At City Art the other night, I was asked how I thought the various arts groups were faring in this horrible recession.
OK was my answer.
The S.C. Philharmonic had a bit of a budget shortfall at the end of the season, but that wasn't a surprise considering how much time and effort it put into Morihiko Nakahara's first year as music director.
The theaters seem to be doing ok, although Trustus still has a heck of a time getting people to come to it's serious shows, but that's always been a problem.
Somehow this led to a question about the Columbia Museum showing local artists - and old question. And it came up again the next day when I was talking to someone who was trying to help and artist find a place for a show in Columbia.
My answer is always, that's not what the museum does. It is in the business of doing or hosting bigger artists and bigger art movements. (I DO wish the museum did more of its own shows.)
The museum that's supposed to show South Carolina artists is the S.C. State Museum. But it only does a couple shows a year and by and large they do not include contemporary South Carolina art.
During the past few years, the State Museum has mounted very good retrospectives by Robert Courtright (up through this summer), Brian Rutenberg, and the husband and wife William Halsey and Corrie McCallum. It also has an exhibition of South Carolina pottery, but that is a historical show that will be up for a couple of years.
There's a real lack of regular, thematic (subject matter, geographic location, medium, whatever) exhibitions by South Carolina artists at the museum. And it's something the state really needs and the museum really should be doing.
But with the workload the museum staff already has with the various budget cuts, such shows are unlikely.
I'm probably more excited about the Columbia Museum of Art's re-installation of its permanent collection than the people at the museum. That's because I didn't have to do all the work.
I got an almost-finish preview of the galleries and overall it looks terrific. If you haven't been in a while, now's the time. The galleries open Saturday, July 18.
I'll have a story about the re-installation and the new museum collection catalog in Free Times next week.
As you may have already heard the Columbia Museum is raising its admission prices from $5 to $10.
Yes, it sounds ugly. At the risk of sounding like a PR person for the museum, it's not as ugly as it sounds. (The museum sent out a statement saying the price increase would enhance museum visitors' experience, which maybe wasn't the greatest way to put it.)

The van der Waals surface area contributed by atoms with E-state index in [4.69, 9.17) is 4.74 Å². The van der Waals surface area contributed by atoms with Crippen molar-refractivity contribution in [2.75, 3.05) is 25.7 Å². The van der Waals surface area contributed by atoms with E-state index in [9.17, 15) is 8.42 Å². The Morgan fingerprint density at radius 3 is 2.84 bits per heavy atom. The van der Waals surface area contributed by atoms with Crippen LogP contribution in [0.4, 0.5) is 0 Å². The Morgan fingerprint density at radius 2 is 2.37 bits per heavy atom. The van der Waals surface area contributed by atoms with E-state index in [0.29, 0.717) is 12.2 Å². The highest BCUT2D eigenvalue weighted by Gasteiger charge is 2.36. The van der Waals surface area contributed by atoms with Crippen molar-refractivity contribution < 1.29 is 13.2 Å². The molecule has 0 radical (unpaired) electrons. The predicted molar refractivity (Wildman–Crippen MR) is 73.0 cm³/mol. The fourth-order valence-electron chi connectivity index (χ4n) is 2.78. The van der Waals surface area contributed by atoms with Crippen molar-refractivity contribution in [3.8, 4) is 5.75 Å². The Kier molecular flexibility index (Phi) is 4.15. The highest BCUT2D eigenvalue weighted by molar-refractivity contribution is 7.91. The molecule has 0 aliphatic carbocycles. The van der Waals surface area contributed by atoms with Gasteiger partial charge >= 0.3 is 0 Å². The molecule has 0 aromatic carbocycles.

Let’s take the big picture view.
The museum has been free every Saturday - a prime money-making day - for the past several years. The free day has moved to Sunday, which will cut less into the museum's cash flow and will probably be just as attractive to visitors who don't have the money, or don't want to spend the money (even if they have it), to get in.
This is especially true for people with kids who often have a lot of things to do on Saturdays, unfortunately few of which have much to do with art. You know like going to the $500,000 skate park.
The museum is also making the Friday each temporary exhibition opens a free day as well.
So that's a total of nearly 60 free admission days a year. Two months. Not bad.
The museum has not raised its membership fees. So, as with the $15 ticket charge for the recent "Turner to Cezanne" exhibition, the museum is using the price hike to drive membership. Memberships are $35 for singles, $50 for two and $60 for a family of four.
All that said, including the fact that the price hasn't gone up since 2001, I still think $10 is too steep. The Gibbes Museum of Art in expensive, touristy Charleston is $9.
(I noticed looking up membership levels at both the Columbia and Gibbes museum took several clicks through a website and now I'm wondering why they'd make it so hard.)
Also on the Gibbes site I found an interesting photo. It shows a woman in a '60s-looking dress carrying a couples of piece of art.
One of the artworks is by Tarleton Blackwell of Manning. He might have been making art in the '60s, but he was doing it
in elementary school. I took a closer look and discovered that the woman carrying the artwork is Charleston artist Corrie McCallum (who died earlier this summer).
I don't think Corrie ever carried one of Tarleton's artworks and she certainly didn't carry one of his artworks made in the 1990s during the 1960s.
And the way her arm is photoshopped in the image just ain't right either.
Ok, that's the end of my arcane information.
The Columbia Museum of Art just had an economic impact study done.
I hate economic impact studies for arts groups and I don't think they mean much of anything, but everyone has to do them to justify their existence and continued financial support by government and businesses.
I'd like to see an emotional and spiritual impact study.